FCAAIA Notes: Early introduction of solids including peanut decreases the risk of later allergy. This recently published guideline regarding early introduction of allergenic foods is an extension of the LEAP and EAT studies about which I previously posted. Babies with severe atopic dermatiits and/or egg allergy should be tested for peanut before introduction is considered. The new guideline also addresses approaches to groups with less risk,.
After years of recommending otherwise, I think many primary care practitioners will be slow to “get on board” with these new recommendations. Rather than delaying introduction, check with your allergist Continue reading “NEW GUIDELINE FOR PREVENTION OF PEANUT ALLERGY: WHERE WE STAND NOW IN PREVENTING FOOD ALLERGIES”
FCAAIA Notes: The EAT (Enquiring About Tolerance) study was published early this year by the same researchers in London who published the LEAP and LEAP-On studies. This meta-analysis confirms the findings of EAT giving us assurance that its findings are reproducible.
Now comes a difficult question…can the findings of LEAP and EAT be extended to other foods or different risk groups? We don’t know for sure, but consensus among allergists is that diversification of the diet and early introduction (by 6 months old) of highly allergenic foods to infants who tolerate them is likely to decrease (not eliminate) the risk of food allergy. Continue reading “EARLY INTRODUCTION OF EGG, PEANUT LOWERS RISK FOR ALLERGY”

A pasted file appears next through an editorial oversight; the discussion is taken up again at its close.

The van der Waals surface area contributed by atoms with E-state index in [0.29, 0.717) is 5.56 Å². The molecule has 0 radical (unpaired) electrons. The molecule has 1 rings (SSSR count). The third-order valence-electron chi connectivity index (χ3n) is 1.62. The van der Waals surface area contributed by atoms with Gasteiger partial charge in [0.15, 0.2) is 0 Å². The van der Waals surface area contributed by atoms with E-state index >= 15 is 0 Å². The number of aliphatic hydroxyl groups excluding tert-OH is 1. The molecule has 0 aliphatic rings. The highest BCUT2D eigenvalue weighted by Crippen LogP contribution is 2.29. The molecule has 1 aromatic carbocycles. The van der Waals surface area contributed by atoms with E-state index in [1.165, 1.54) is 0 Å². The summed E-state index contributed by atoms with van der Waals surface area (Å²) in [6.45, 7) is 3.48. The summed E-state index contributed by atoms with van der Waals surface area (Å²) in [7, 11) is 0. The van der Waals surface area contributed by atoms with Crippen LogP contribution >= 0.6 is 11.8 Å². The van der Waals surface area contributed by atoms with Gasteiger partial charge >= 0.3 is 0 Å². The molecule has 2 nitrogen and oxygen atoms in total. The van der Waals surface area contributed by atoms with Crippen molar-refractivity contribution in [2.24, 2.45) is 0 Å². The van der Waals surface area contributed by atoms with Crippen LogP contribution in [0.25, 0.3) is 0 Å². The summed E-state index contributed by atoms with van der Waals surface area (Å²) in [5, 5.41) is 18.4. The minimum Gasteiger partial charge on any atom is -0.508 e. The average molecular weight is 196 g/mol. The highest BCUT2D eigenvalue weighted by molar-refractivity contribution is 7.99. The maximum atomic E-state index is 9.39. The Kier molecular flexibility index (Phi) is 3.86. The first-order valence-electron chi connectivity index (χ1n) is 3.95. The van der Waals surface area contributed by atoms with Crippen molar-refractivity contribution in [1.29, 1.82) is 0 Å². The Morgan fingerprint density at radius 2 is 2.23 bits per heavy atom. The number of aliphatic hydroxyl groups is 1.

FCAAIA Notes: If you paid attention over the last few years, there were reports that the flu shots those years were not very effective. Unfortunately, this encouraged many patients to not be immunized because they thought it wasn’t worth it and the shot would not work. Well, I think I know why flu shots were deemed relatively ineffective the last few years: Those statistics included children and adults who received the FluMist nasal spray for immunization. We now know that intranasal influenza vaccine is not effective. It is no longer available (if you were wondering why you ca’t find it anywhere) and I think we will find that this year influenza immunization is more effective than in previous years.
As a reminder, it is safe for anyone with egg allergy to receive influenza vaccine Continue reading “AAP: FLU SHOT, NOT NASAL SPRAY, RECOMMENDED FOR 2016-2017”
FCAAIA Notes: The EAT study described here was a natural follow-up to last year’s LEAP study. Unfortunately, the protocol was very difficult to follow as it required that some 3-6 month old children were given a relatively large amount of several highly allergenic foods under a strict schedule. So the majority of enrollees didn’t get enough of the foods that the authors could examine the data as they had hoped. All babies were breast fed and the control group was given no solids before 6 months old.
Nonetheless, there was still a lower incidence food allergy overall and of peanut and egg allergy in in particular in those who were given the solids early Continue reading “EARLY INTRODUCTION OF FOOD ALLERGENS GETS MIXED RESULTS”